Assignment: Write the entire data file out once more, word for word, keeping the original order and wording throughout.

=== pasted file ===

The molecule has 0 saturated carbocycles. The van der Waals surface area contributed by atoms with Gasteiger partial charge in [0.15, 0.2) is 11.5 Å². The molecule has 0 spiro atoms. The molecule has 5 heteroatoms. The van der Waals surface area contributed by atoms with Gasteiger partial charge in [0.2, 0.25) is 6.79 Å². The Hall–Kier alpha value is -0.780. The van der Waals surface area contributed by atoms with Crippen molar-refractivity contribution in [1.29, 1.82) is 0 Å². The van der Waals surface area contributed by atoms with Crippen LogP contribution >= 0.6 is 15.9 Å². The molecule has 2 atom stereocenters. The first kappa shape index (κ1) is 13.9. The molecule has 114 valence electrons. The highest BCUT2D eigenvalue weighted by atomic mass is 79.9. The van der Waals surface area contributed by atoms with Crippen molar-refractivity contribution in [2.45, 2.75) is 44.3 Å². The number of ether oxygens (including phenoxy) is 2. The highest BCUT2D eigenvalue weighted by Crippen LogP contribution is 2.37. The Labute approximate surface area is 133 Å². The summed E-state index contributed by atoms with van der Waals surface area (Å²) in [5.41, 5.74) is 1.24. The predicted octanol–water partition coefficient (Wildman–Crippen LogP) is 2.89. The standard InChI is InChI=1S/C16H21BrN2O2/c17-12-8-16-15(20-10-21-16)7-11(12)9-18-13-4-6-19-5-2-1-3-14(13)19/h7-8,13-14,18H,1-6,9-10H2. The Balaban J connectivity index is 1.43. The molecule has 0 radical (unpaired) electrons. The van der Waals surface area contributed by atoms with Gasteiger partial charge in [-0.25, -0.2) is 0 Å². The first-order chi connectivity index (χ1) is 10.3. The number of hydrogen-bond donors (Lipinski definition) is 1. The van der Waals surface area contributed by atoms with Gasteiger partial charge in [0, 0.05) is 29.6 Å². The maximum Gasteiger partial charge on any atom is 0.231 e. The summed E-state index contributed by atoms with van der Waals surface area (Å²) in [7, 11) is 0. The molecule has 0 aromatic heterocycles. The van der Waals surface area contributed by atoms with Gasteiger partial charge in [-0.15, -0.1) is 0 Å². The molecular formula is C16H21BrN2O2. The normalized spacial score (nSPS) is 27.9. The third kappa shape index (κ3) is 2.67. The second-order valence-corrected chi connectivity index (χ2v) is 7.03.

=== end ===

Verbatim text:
The molecule has 0 saturated carbocycles. The van der Waals surface area contributed by atoms with Gasteiger partial charge in [0.15, 0.2) is 11.5 Å². The molecule has 0 spiro atoms. The molecule has 5 heteroatoms. The van der Waals surface area contributed by atoms with Gasteiger partial charge in [0.2, 0.25) is 6.79 Å². The Hall–Kier alpha value is -0.780. The van der Waals surface area contributed by atoms with Crippen molar-refractivity contribution in [1.29, 1.82) is 0 Å². The van der Waals surface area contributed by atoms with Crippen LogP contribution >= 0.6 is 15.9 Å². The molecule has 2 atom stereocenters. The first kappa shape index (κ1) is 13.9. The molecule has 114 valence electrons. The highest BCUT2D eigenvalue weighted by atomic mass is 79.9. The van der Waals surface area contributed by atoms with Crippen molar-refractivity contribution in [2.45, 2.75) is 44.3 Å². The number of ether oxygens (including phenoxy) is 2. The highest BCUT2D eigenvalue weighted by Crippen LogP contribution is 2.37. The Labute approximate surface area is 133 Å². The summed E-state index contributed by atoms with van der Waals surface area (Å²) in [5.41, 5.74) is 1.24. The predicted octanol–water partition coefficient (Wildman–Crippen LogP) is 2.89. The standard InChI is InChI=1S/C16H21BrN2O2/c17-12-8-16-15(20-10-21-16)7-11(12)9-18-13-4-6-19-5-2-1-3-14(13)19/h7-8,13-14,18H,1-6,9-10H2. The Balaban J connectivity index is 1.43. The molecule has 0 radical (unpaired) electrons. The van der Waals surface area contributed by atoms with Gasteiger partial charge in [-0.25, -0.2) is 0 Å². The first-order chi connectivity index (χ1) is 10.3. The number of hydrogen-bond donors (Lipinski definition) is 1. The van der Waals surface area contributed by atoms with Gasteiger partial charge in [0, 0.05) is 29.6 Å². The maximum Gasteiger partial charge on any atom is 0.231 e. The summed E-state index contributed by atoms with van der Waals surface area (Å²) in [7, 11) is 0. The molecule has 0 aromatic heterocycles. The van der Waals surface area contributed by atoms with Gasteiger partial charge in [-0.15, -0.1) is 0 Å². The molecular formula is C16H21BrN2O2. The normalized spacial score (nSPS) is 27.9. The third kappa shape index (κ3) is 2.67. The second-order valence-corrected chi connectivity index (χ2v) is 7.03.